Couscous (pronounced "KOOS-koos") is a dish made from tiny granules of durum wheat. The couscous grains are then prepared by steaming them until they have a light, fluffy consistency.
Couscous is closely related to pasta, as durum wheat, ground into semolina flour is the same type of wheat that is most commonly used for making pasta.
In fact, technically couscous is a form of pasta, with one main difference: while pasta is made from wheat flour (i.e. wheat that has been finely ground), mixed with water and formed into shapes. Couscous, on the other hand, consists of durum wheat that is crushed into granules.
Couscous originated in North Africa, where it is traditionally prepared as part of a meat or vegetable stew seasoned with cumin. Today, couscous is found in many cuisines, including much of the Middle East and various Mediterranean cuisines, as well as the United States and western European countries such as France and the U.K.
The traditional technique for preparing couscous involves steaming the granules multiple times in a tall pot called a couscousière. But these implements are expensive, bulky and hard to find.
For a beginner, instant couscous is much easier to make and requires only an ordinary pot with a lid. Indeed, most commercially available couscous is an instant form which has been steamed and then dried. Preparing this form of couscous is relatively foolproof—the dried couscous is added to a pot of boiling water or stock, the pot is then covered and the water is absorbed into the couscous in about five minutes.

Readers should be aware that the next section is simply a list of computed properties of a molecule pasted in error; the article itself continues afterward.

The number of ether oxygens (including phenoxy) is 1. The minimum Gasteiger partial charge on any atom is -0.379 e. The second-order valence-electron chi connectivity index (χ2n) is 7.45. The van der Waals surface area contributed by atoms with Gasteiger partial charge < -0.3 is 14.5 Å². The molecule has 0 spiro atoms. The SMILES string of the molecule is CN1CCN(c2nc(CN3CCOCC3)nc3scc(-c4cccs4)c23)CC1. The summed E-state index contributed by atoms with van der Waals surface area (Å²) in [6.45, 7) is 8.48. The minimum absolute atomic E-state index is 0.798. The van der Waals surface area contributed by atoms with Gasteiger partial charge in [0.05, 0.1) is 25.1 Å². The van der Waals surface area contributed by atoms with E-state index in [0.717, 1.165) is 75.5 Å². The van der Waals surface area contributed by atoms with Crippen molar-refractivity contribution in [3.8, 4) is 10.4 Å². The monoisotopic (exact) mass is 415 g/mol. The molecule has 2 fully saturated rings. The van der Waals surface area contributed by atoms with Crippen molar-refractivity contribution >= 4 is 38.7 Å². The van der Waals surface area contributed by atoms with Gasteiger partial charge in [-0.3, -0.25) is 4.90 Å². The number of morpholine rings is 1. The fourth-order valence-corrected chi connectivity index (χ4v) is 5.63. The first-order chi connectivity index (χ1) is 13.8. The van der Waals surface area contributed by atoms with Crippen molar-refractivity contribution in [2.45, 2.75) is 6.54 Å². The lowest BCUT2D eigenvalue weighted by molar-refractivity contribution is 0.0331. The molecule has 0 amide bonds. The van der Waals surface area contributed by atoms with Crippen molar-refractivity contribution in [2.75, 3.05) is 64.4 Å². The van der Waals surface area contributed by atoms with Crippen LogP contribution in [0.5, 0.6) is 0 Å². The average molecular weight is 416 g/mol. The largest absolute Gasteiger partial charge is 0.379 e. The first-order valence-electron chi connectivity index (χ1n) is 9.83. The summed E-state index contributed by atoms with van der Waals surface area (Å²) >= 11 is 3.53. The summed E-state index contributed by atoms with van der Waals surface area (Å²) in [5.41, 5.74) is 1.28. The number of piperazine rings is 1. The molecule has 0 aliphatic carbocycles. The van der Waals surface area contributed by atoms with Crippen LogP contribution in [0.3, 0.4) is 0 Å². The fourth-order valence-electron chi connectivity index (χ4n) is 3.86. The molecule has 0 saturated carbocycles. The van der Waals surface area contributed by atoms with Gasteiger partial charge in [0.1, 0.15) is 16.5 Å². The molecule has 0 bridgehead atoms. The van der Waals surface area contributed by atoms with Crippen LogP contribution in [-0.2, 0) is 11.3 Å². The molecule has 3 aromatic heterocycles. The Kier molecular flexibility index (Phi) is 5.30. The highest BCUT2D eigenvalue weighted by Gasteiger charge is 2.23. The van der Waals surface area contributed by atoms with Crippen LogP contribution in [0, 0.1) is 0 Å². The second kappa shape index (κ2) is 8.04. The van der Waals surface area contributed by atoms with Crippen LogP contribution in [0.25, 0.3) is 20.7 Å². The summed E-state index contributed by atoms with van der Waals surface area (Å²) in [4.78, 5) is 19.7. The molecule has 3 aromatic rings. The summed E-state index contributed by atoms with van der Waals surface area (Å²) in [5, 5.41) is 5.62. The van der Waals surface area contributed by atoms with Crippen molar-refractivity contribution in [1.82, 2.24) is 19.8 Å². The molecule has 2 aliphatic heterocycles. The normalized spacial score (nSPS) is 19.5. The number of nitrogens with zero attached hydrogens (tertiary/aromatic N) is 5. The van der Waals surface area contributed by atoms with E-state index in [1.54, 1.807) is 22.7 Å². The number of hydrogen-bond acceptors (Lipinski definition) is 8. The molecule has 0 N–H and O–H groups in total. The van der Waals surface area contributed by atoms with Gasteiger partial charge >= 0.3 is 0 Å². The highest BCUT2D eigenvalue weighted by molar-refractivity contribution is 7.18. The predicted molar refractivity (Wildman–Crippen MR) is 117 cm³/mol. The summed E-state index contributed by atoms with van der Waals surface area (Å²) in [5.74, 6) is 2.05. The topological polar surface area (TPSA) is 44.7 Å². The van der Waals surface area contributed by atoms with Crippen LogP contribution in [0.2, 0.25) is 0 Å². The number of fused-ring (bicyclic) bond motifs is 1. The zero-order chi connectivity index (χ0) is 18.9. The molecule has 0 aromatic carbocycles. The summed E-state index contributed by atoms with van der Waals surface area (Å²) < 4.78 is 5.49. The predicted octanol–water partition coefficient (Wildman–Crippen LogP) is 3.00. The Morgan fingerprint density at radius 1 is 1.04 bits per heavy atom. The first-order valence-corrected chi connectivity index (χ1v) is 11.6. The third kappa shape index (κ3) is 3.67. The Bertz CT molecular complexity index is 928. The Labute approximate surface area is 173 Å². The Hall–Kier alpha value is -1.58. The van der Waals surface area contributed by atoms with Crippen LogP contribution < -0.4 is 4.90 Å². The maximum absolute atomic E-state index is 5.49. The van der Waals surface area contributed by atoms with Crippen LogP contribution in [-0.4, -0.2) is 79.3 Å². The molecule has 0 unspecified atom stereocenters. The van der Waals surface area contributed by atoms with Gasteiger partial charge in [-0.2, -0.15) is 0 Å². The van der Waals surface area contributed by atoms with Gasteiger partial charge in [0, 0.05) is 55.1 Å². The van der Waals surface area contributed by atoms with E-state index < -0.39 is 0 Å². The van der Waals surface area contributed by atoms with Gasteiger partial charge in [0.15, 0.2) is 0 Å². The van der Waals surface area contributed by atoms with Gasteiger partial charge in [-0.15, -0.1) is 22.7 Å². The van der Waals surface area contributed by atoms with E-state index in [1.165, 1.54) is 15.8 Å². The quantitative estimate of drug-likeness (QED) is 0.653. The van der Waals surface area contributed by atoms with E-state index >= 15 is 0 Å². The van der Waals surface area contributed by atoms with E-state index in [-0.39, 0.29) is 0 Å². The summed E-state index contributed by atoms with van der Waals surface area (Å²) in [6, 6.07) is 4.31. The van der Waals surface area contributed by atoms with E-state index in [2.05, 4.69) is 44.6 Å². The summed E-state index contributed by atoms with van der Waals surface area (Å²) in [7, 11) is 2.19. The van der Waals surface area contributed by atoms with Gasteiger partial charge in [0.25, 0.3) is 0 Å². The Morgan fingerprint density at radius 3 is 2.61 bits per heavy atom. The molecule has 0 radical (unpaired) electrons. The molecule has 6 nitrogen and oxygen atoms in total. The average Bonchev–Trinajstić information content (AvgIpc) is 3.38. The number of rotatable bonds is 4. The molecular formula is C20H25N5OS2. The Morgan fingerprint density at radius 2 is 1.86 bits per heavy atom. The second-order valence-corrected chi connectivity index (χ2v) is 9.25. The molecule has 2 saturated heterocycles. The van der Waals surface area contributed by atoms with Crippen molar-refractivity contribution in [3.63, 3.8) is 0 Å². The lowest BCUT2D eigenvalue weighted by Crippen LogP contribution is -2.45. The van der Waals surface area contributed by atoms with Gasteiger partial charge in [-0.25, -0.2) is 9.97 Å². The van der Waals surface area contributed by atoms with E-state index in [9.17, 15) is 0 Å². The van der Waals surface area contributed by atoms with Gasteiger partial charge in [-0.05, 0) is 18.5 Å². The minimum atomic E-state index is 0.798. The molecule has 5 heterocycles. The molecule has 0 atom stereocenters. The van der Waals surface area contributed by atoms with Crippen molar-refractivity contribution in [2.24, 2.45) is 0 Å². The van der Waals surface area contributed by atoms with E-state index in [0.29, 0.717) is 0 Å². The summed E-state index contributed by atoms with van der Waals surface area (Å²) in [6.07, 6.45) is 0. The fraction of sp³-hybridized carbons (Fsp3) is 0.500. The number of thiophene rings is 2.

An important factor to note is that while most boxed couscous available in North America is the instant variety, you might run across traditional couscous, which takes longer to cook and involves boiling the couscous in much the same way you would prepare rice.
This method takes practice, with the major pitfall being that it is easy to overcook the couscous, which results in it turning out gummy.
Israeli couscous is a variation on the traditional couscous which is made of larger, smoother, spherical granules. Israeli couscous has a slightly chewier texture than regular couscous. It also takes longer to cook. But because it's bigger, it is less likely to turn gummy, and you can even cook it using the pilaf method, which involves sautéeing the couscous in oil to brown it slightly before adding the cooking liquid.
There are any number of couscous recipes that are essentially variations on this technique, and they can be savory or slightly sweet, depending on the ingredients that are added. It can be prepared with lemon, toasted almonds, peas, raisins, currants or other dried fruits, even apples or apricots.
When serving couscous, it's sometimes customary to mold it into shapes by pressing it into small bowls, then inverting onto the serving dish before un-molding.
Couscous is also frequently used in salads, in which case it is cooked and then cooled and chilled before combining with the other ingredients. And for a real treat, you can also prepare sweet couscous, either as a dessert or even breakfast, using milk as part or all of the cooking liquid, much like you would prepare oatmeal.